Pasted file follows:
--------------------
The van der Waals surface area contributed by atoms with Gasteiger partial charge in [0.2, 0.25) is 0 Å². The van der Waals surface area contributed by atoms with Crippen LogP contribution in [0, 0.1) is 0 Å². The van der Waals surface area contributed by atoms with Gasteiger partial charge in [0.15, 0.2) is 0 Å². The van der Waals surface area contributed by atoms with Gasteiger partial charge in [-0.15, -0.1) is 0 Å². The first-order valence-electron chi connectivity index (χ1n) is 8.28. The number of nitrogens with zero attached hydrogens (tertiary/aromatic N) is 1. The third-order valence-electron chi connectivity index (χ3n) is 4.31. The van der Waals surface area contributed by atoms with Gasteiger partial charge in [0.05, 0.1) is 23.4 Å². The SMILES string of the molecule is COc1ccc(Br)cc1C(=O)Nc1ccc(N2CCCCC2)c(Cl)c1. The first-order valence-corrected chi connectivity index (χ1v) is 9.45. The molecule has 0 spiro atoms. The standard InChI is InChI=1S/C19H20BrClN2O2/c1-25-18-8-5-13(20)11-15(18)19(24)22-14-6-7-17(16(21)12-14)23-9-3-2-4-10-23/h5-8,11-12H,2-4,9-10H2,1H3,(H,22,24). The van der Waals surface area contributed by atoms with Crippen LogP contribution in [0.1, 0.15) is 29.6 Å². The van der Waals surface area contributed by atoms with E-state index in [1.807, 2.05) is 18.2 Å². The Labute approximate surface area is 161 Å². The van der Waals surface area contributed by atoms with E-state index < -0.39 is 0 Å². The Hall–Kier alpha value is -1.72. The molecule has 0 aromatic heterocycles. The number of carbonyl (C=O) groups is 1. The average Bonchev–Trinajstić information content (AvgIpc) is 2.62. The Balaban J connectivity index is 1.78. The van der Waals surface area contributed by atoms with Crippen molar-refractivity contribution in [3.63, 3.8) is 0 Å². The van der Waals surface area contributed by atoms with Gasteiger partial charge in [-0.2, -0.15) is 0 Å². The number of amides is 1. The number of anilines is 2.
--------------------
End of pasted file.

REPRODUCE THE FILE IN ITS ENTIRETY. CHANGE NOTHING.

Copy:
The van der Waals surface area contributed by atoms with Gasteiger partial charge in [0.2, 0.25) is 0 Å². The van der Waals surface area contributed by atoms with Crippen LogP contribution in [0, 0.1) is 0 Å². The van der Waals surface area contributed by atoms with Gasteiger partial charge in [0.15, 0.2) is 0 Å². The van der Waals surface area contributed by atoms with Gasteiger partial charge in [-0.15, -0.1) is 0 Å². The first-order valence-electron chi connectivity index (χ1n) is 8.28. The number of nitrogens with zero attached hydrogens (tertiary/aromatic N) is 1. The third-order valence-electron chi connectivity index (χ3n) is 4.31. The van der Waals surface area contributed by atoms with Gasteiger partial charge in [0.05, 0.1) is 23.4 Å². The SMILES string of the molecule is COc1ccc(Br)cc1C(=O)Nc1ccc(N2CCCCC2)c(Cl)c1. The first-order valence-corrected chi connectivity index (χ1v) is 9.45. The molecule has 0 spiro atoms. The standard InChI is InChI=1S/C19H20BrClN2O2/c1-25-18-8-5-13(20)11-15(18)19(24)22-14-6-7-17(16(21)12-14)23-9-3-2-4-10-23/h5-8,11-12H,2-4,9-10H2,1H3,(H,22,24). The van der Waals surface area contributed by atoms with Crippen LogP contribution in [0.1, 0.15) is 29.6 Å². The van der Waals surface area contributed by atoms with E-state index in [1.807, 2.05) is 18.2 Å². The Labute approximate surface area is 161 Å². The van der Waals surface area contributed by atoms with E-state index < -0.39 is 0 Å². The Hall–Kier alpha value is -1.72. The molecule has 0 aromatic heterocycles. The number of carbonyl (C=O) groups is 1. The average Bonchev–Trinajstić information content (AvgIpc) is 2.62. The Balaban J connectivity index is 1.78. The van der Waals surface area contributed by atoms with Crippen molar-refractivity contribution in [3.63, 3.8) is 0 Å². The van der Waals surface area contributed by atoms with Gasteiger partial charge in [-0.2, -0.15) is 0 Å². The number of amides is 1. The number of anilines is 2.